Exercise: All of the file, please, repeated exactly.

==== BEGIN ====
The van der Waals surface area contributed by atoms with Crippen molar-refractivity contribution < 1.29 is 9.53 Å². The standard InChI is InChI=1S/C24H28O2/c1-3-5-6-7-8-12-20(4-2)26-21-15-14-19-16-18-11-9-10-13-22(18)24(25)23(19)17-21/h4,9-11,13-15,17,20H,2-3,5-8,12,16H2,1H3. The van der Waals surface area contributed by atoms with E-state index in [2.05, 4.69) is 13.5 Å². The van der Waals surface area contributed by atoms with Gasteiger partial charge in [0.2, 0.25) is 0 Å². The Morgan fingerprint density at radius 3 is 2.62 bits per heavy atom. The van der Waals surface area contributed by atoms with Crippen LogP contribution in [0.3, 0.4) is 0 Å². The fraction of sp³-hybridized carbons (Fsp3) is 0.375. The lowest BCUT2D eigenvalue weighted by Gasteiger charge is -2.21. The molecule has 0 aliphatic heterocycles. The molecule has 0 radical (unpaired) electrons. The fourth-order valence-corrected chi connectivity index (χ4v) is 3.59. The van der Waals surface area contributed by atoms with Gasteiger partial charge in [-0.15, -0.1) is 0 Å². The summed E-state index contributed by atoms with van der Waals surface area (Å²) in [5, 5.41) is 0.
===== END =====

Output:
The van der Waals surface area contributed by atoms with Crippen molar-refractivity contribution < 1.29 is 9.53 Å². The standard InChI is InChI=1S/C24H28O2/c1-3-5-6-7-8-12-20(4-2)26-21-15-14-19-16-18-11-9-10-13-22(18)24(25)23(19)17-21/h4,9-11,13-15,17,20H,2-3,5-8,12,16H2,1H3. The van der Waals surface area contributed by atoms with E-state index in [2.05, 4.69) is 13.5 Å². The van der Waals surface area contributed by atoms with Gasteiger partial charge in [0.2, 0.25) is 0 Å². The Morgan fingerprint density at radius 3 is 2.62 bits per heavy atom. The van der Waals surface area contributed by atoms with Crippen LogP contribution in [0.3, 0.4) is 0 Å². The fraction of sp³-hybridized carbons (Fsp3) is 0.375. The lowest BCUT2D eigenvalue weighted by Gasteiger charge is -2.21. The molecule has 0 aliphatic heterocycles. The molecule has 0 radical (unpaired) electrons. The fourth-order valence-corrected chi connectivity index (χ4v) is 3.59. The van der Waals surface area contributed by atoms with Gasteiger partial charge in [-0.15, -0.1) is 0 Å². The summed E-state index contributed by atoms with van der Waals surface area (Å²) in [5, 5.41) is 0.